Brian Rosenthal as a Scout and today

It doesn’t take much digging to uncover the parallels between an Eagle Scout and an investigative journalist.

Both are helpful, courteous and brave. They’re curious — willing to ask questions and go places others might avoid. They’re committed to helping other people at all times — especially the forgotten or downtrodden.

So it was not exactly shocking news to learn that an Eagle Scout was awarded the 2020 Pulitzer Prize for investigative reporting.

“I try to orient my work around trying to serve others by providing accurate information and exposing wrongdoings,” says Brian M. Rosenthal of The New York Times. “I am motivated by the same values that I learned in Scouting.”

Rosenthal earned Scouting’s highest honor in 2006 as a member of Troop 335 of West Lafayette, Ind. (Sagamore Council).

Bryan on Scouting caught up with Rosenthal to talk about his Pulitzer Prize, his Eagle project and his advice for aspiring journalists.

Brian M. Rosenthal speaking at his Eagle Scout court of honor

‘A truly gifted investigative reporter’

Rosenthal conducted more than 600 interviews over 18 months of reporting to write the Pulitzer Prize-winning work.

In describing Rosenthal’s reporting, the Pulitzer board calls it “an exposé of New York City’s taxi industry that showed how lenders profited from predatory loans that shattered the lives of vulnerable drivers, reporting that ultimately led to state and federal investigations and sweeping reforms.”

Modern reporting often requires some combination of sneakers-on-pavement interviews and database work. For his Pulitzer-winning articles, Rosenthal did both. He interviewed hundreds of sources, calling again and again for weeks when necessary. And he “interviewed” the data, often compiling databases until 3 a.m.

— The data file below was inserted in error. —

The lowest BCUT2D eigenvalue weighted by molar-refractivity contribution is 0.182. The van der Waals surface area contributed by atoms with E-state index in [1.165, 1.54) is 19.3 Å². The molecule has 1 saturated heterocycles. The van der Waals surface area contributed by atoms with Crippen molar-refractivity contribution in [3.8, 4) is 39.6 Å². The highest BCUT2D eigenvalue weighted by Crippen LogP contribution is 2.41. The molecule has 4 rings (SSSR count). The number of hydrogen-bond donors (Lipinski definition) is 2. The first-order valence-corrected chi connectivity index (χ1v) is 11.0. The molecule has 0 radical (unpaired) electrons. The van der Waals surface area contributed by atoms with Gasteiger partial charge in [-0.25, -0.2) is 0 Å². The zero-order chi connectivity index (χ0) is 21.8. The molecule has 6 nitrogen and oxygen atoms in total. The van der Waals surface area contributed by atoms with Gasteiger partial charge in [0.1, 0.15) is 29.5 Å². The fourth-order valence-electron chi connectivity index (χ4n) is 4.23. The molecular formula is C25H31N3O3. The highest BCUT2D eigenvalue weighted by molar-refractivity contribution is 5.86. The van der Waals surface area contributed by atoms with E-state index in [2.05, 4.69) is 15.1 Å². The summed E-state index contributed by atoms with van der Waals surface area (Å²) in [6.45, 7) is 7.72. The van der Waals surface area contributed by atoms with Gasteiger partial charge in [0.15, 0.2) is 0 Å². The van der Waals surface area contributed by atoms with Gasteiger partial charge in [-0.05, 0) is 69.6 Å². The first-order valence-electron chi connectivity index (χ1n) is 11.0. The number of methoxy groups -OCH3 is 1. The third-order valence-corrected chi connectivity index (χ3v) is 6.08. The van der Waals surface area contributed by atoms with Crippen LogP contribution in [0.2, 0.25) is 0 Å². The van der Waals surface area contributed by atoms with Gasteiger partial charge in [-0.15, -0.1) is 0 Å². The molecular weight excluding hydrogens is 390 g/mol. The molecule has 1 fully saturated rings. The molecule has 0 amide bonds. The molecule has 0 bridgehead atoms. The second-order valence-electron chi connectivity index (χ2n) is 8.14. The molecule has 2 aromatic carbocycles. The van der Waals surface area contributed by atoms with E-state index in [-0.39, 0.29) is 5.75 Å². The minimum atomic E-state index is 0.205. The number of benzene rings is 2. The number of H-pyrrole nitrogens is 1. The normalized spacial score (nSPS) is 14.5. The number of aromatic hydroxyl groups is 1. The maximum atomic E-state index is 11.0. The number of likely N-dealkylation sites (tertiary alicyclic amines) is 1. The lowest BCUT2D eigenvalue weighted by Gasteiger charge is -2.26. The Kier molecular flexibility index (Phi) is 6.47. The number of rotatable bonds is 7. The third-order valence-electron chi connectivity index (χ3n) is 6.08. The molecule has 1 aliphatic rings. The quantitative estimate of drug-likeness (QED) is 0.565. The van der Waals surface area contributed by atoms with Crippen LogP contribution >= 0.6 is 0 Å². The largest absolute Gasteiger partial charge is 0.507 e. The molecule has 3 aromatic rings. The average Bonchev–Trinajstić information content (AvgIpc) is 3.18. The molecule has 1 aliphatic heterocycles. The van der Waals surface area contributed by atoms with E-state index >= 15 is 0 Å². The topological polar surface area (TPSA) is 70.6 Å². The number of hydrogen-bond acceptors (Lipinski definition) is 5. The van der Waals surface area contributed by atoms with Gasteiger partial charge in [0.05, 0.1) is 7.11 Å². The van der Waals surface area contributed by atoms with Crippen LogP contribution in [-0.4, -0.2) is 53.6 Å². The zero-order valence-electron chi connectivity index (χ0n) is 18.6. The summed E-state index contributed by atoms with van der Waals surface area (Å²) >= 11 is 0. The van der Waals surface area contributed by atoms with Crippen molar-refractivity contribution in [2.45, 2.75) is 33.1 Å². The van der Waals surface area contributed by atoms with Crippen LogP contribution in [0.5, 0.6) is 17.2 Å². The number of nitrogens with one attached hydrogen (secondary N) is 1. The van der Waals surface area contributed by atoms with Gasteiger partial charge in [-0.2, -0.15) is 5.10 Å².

“He’s always willing to question what he’s found,” Kirsten Danis said in a New York Times story about Rosenthal. “That’s the mark of a truly gifted investigative reporter.”

Brian M. Rosenthal at his Eagle Scout court of honor

How Scouting helped

In addition to a desire to serve others, Rosenthal sees another link between Scouting and journalism. He says Scouting taught him how to treat others with empathy and respect.

“If I’m going to do the type of journalism that makes a difference, I have to get people to trust me,” he says. “I have to understand people on a deep level, all of which flows from empathy and respect.”

The New York Times article about Rosenthal opens with an anecdote about the reporter’s time in Troop 335. Like many Scouts, Rosenthal sold Scout popcorn to raise money for his troop. Something about that effort of “turning up virtually every driveway and ringing doorbells” seemed to click with the eighth-grade Rosenthal.

He sold $6,000 in popcorn that year, which was more than any other Scout in his council.

That effort previewed the relentless reporting that would help Rosenthal receive not one but two Pulitzer Prizes. (He was also part of The Seattle Times staff that received the 2015 award for breaking news for its reporting of a deadly landslide.)

Brian M. Rosenthal poses with family at his Eagle Scout court of honor